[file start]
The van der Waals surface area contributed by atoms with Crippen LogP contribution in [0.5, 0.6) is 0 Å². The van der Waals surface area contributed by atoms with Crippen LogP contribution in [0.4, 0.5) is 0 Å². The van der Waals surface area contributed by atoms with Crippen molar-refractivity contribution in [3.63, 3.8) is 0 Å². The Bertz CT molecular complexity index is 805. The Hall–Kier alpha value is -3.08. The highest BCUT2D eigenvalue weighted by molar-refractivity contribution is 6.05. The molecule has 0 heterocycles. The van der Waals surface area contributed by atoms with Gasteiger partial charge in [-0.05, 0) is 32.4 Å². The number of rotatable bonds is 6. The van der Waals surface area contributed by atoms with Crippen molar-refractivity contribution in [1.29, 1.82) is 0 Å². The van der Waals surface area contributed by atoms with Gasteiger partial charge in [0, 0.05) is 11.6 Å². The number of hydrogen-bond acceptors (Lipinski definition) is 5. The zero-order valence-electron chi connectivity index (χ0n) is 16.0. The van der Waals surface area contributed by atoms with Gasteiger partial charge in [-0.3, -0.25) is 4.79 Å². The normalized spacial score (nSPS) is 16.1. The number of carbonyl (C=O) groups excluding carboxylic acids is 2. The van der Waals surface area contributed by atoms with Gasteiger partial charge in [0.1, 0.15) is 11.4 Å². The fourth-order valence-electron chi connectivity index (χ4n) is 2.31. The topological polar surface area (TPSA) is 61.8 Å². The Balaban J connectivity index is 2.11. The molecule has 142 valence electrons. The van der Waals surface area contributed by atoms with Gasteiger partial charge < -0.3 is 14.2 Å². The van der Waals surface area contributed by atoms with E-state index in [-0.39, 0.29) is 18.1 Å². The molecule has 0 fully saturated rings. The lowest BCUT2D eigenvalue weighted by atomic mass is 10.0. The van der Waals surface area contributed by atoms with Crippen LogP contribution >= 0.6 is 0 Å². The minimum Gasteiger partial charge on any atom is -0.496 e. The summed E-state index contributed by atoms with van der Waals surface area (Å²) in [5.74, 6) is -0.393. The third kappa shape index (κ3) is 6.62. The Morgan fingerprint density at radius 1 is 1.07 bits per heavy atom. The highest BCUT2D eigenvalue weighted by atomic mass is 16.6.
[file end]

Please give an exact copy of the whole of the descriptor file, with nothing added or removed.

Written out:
The van der Waals surface area contributed by atoms with Crippen LogP contribution in [0.5, 0.6) is 0 Å². The van der Waals surface area contributed by atoms with Crippen LogP contribution in [0.4, 0.5) is 0 Å². The van der Waals surface area contributed by atoms with Crippen molar-refractivity contribution in [3.63, 3.8) is 0 Å². The Bertz CT molecular complexity index is 805. The Hall–Kier alpha value is -3.08. The highest BCUT2D eigenvalue weighted by molar-refractivity contribution is 6.05. The molecule has 0 heterocycles. The van der Waals surface area contributed by atoms with Gasteiger partial charge in [-0.05, 0) is 32.4 Å². The number of rotatable bonds is 6. The van der Waals surface area contributed by atoms with Crippen molar-refractivity contribution in [1.29, 1.82) is 0 Å². The van der Waals surface area contributed by atoms with Gasteiger partial charge in [0, 0.05) is 11.6 Å². The number of hydrogen-bond acceptors (Lipinski definition) is 5. The zero-order valence-electron chi connectivity index (χ0n) is 16.0. The van der Waals surface area contributed by atoms with Gasteiger partial charge in [-0.3, -0.25) is 4.79 Å². The normalized spacial score (nSPS) is 16.1. The number of carbonyl (C=O) groups excluding carboxylic acids is 2. The van der Waals surface area contributed by atoms with Gasteiger partial charge in [0.1, 0.15) is 11.4 Å². The fourth-order valence-electron chi connectivity index (χ4n) is 2.31. The topological polar surface area (TPSA) is 61.8 Å². The Balaban J connectivity index is 2.11. The molecule has 142 valence electrons. The van der Waals surface area contributed by atoms with Gasteiger partial charge < -0.3 is 14.2 Å². The van der Waals surface area contributed by atoms with E-state index in [-0.39, 0.29) is 18.1 Å². The molecule has 0 fully saturated rings. The lowest BCUT2D eigenvalue weighted by atomic mass is 10.0. The van der Waals surface area contributed by atoms with Crippen LogP contribution >= 0.6 is 0 Å². The minimum Gasteiger partial charge on any atom is -0.496 e. The summed E-state index contributed by atoms with van der Waals surface area (Å²) in [5.74, 6) is -0.393. The third kappa shape index (κ3) is 6.62. The Morgan fingerprint density at radius 1 is 1.07 bits per heavy atom. The highest BCUT2D eigenvalue weighted by atomic mass is 16.6.